Relative to weightings in the Global MSCI EM Index, there are countries that are hot and some that are not, and it’s not all based on fundamentals. We care because hot markets have priced in good news and cold markets may offer opportunities once a catalyst changes sentiment.
HSBC pulled out of Nedbank deal.
The next Trading the Globe special will air on CNBC tonight. Topics include an in-depth look at Argentina and a preview of what could be a contentious G20 meeting
With an M&A run rate of $54 billion from Marakesh to Johannesburg, African companies are having a great year. We discuss the opportunities on CNBC’s Trading the Globe this morning.
If you are looking for double-digit earnings growth at single-digit valuations, Africa is one of the last remaining places on Earth that you will be able to find it. Local companies benefit from strong consumer demand and investors benefit from high dividend yields.
In fact, African mutual funds and ETFs have seen investors pump a record $610 million into their portfolios so far this year.
But those flows can conceal a relative lack of variety in the individual African stocks that U.S. investors can buy.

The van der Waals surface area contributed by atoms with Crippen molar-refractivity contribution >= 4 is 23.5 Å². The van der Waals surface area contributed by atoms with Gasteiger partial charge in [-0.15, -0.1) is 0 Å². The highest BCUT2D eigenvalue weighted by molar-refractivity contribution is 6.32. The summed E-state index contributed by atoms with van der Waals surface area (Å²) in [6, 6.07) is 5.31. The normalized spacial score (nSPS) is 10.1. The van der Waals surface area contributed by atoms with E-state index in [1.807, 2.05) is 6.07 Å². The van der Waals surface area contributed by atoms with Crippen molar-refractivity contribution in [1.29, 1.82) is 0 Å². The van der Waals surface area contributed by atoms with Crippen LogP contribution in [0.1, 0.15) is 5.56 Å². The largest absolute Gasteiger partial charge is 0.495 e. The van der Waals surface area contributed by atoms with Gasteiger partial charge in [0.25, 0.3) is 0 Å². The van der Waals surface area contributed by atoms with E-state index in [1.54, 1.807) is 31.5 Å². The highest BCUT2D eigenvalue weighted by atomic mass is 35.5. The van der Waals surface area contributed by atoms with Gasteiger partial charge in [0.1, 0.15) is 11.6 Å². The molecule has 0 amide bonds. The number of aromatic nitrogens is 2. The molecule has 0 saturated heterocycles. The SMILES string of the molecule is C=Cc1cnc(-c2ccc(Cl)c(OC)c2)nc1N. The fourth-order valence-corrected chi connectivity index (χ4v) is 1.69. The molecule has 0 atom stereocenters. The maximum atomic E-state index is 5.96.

There are only 88 ADRs to cover the entire African continent — one from Zambia, three from Egypt and the rest from South Africa.
South Africa is of course a very exciting economy, contributing 17% of all of Africa’s total GDP, but getting exposure to the other 83% of the continent is difficult.
You can simply buy into the Africa ETF AFK (quote), which is up 17.8% so far this year.
However, even AFK has trouble investing its entire portfolio on the continent itself. About 30% of the fund’s assets are in South Africa — companies like AngloGold (AU, quote) and Old Mutual (ODMTY, quote) — and another 19% are in Egypt, largely in ORSTF (quote) and ORSDF (quote).
Another 30% comes from Nigeria, Morocco and Kenya, where retail exposure is very hard to come by.
But the remaining 21% represents “offshore” exposure to African markets — global companies that do business on the continent, but are not actually African stocks!
Global cell phone giant Millicom posted a satisfying quarter — roughly in line with consensus — as its business in Africa and Latin America continued to expand.
The Luxembourg-based company earned a profit of $436 million in the second quarter, up 17% on a year-over-year basis. Analysts had expected a marginally smaller number.
Likewise, Millicom (MICC, quote) slightly beat the Street on revenue, which expanded 14% to $929 million thanks to increased subscriber share in Africa and South America.
MICC is a somewhat unique company because it provides investors with exposure to a wide range of emerging and frontier markets that are otherwise hard to play. The company has roughly a 30% share of African cell phone usage and 53% of the Central American market.